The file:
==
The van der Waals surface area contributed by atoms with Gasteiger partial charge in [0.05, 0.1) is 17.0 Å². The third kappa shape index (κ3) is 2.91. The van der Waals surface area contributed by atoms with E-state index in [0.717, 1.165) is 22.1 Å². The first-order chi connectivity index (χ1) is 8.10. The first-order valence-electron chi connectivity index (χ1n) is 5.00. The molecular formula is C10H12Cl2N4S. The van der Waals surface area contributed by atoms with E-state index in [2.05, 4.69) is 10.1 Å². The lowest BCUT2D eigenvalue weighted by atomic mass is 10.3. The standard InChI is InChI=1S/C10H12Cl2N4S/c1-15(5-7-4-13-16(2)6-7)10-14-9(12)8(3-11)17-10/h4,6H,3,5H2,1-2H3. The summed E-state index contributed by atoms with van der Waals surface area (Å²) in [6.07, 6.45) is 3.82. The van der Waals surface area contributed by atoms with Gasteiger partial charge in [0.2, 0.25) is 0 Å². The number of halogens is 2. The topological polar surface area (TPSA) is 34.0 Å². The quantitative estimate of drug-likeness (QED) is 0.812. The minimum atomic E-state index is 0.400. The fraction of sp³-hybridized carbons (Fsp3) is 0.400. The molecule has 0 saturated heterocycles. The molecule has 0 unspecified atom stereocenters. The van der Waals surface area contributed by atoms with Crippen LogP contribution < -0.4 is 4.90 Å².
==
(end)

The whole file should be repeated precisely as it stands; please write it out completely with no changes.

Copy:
The van der Waals surface area contributed by atoms with Gasteiger partial charge in [0.05, 0.1) is 17.0 Å². The third kappa shape index (κ3) is 2.91. The van der Waals surface area contributed by atoms with E-state index in [0.717, 1.165) is 22.1 Å². The first-order chi connectivity index (χ1) is 8.10. The first-order valence-electron chi connectivity index (χ1n) is 5.00. The molecular formula is C10H12Cl2N4S. The van der Waals surface area contributed by atoms with E-state index in [2.05, 4.69) is 10.1 Å². The lowest BCUT2D eigenvalue weighted by atomic mass is 10.3. The standard InChI is InChI=1S/C10H12Cl2N4S/c1-15(5-7-4-13-16(2)6-7)10-14-9(12)8(3-11)17-10/h4,6H,3,5H2,1-2H3. The summed E-state index contributed by atoms with van der Waals surface area (Å²) in [6.07, 6.45) is 3.82. The van der Waals surface area contributed by atoms with Gasteiger partial charge in [0.2, 0.25) is 0 Å². The number of halogens is 2. The topological polar surface area (TPSA) is 34.0 Å². The quantitative estimate of drug-likeness (QED) is 0.812. The minimum atomic E-state index is 0.400. The fraction of sp³-hybridized carbons (Fsp3) is 0.400. The molecule has 0 saturated heterocycles. The molecule has 0 unspecified atom stereocenters. The van der Waals surface area contributed by atoms with Crippen LogP contribution < -0.4 is 4.90 Å².